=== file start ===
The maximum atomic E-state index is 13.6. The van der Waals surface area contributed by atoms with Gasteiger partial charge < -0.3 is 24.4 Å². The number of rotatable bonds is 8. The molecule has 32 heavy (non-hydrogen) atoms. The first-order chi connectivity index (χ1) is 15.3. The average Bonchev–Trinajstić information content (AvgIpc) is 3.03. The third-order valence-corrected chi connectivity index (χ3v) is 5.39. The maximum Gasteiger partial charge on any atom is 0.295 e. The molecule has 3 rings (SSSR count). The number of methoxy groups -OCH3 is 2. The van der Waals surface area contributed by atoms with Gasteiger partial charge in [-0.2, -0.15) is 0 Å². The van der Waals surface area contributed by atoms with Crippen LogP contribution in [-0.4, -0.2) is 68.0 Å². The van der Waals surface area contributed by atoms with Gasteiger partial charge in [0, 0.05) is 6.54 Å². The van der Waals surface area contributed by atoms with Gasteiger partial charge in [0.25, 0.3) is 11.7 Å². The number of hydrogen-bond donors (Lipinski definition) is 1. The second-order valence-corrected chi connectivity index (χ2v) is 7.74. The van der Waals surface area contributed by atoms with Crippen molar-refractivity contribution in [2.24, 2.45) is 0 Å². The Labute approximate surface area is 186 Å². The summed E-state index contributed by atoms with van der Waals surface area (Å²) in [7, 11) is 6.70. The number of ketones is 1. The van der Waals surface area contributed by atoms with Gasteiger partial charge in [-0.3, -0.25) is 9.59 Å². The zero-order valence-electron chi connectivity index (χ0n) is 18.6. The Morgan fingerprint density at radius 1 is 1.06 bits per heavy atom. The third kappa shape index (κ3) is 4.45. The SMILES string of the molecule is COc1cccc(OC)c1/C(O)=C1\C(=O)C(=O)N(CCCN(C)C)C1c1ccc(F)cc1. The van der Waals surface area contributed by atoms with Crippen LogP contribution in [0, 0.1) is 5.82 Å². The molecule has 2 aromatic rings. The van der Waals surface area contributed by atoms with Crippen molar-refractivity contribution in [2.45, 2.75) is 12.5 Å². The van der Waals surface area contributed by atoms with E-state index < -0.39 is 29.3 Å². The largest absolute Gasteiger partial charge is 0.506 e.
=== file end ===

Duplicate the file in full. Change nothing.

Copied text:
The maximum atomic E-state index is 13.6. The van der Waals surface area contributed by atoms with Gasteiger partial charge < -0.3 is 24.4 Å². The number of rotatable bonds is 8. The molecule has 32 heavy (non-hydrogen) atoms. The first-order chi connectivity index (χ1) is 15.3. The average Bonchev–Trinajstić information content (AvgIpc) is 3.03. The third-order valence-corrected chi connectivity index (χ3v) is 5.39. The maximum Gasteiger partial charge on any atom is 0.295 e. The molecule has 3 rings (SSSR count). The number of methoxy groups -OCH3 is 2. The van der Waals surface area contributed by atoms with Gasteiger partial charge in [-0.2, -0.15) is 0 Å². The van der Waals surface area contributed by atoms with Crippen LogP contribution in [-0.4, -0.2) is 68.0 Å². The van der Waals surface area contributed by atoms with Gasteiger partial charge in [0, 0.05) is 6.54 Å². The van der Waals surface area contributed by atoms with Gasteiger partial charge in [0.25, 0.3) is 11.7 Å². The number of hydrogen-bond donors (Lipinski definition) is 1. The second-order valence-corrected chi connectivity index (χ2v) is 7.74. The van der Waals surface area contributed by atoms with Crippen molar-refractivity contribution in [2.24, 2.45) is 0 Å². The Labute approximate surface area is 186 Å². The summed E-state index contributed by atoms with van der Waals surface area (Å²) in [7, 11) is 6.70. The number of ketones is 1. The van der Waals surface area contributed by atoms with Gasteiger partial charge in [-0.3, -0.25) is 9.59 Å². The zero-order valence-electron chi connectivity index (χ0n) is 18.6. The Morgan fingerprint density at radius 1 is 1.06 bits per heavy atom. The third kappa shape index (κ3) is 4.45. The SMILES string of the molecule is COc1cccc(OC)c1/C(O)=C1\C(=O)C(=O)N(CCCN(C)C)C1c1ccc(F)cc1. The van der Waals surface area contributed by atoms with Crippen LogP contribution in [0, 0.1) is 5.82 Å². The molecule has 2 aromatic rings. The van der Waals surface area contributed by atoms with Crippen molar-refractivity contribution in [2.45, 2.75) is 12.5 Å². The van der Waals surface area contributed by atoms with E-state index < -0.39 is 29.3 Å². The largest absolute Gasteiger partial charge is 0.506 e.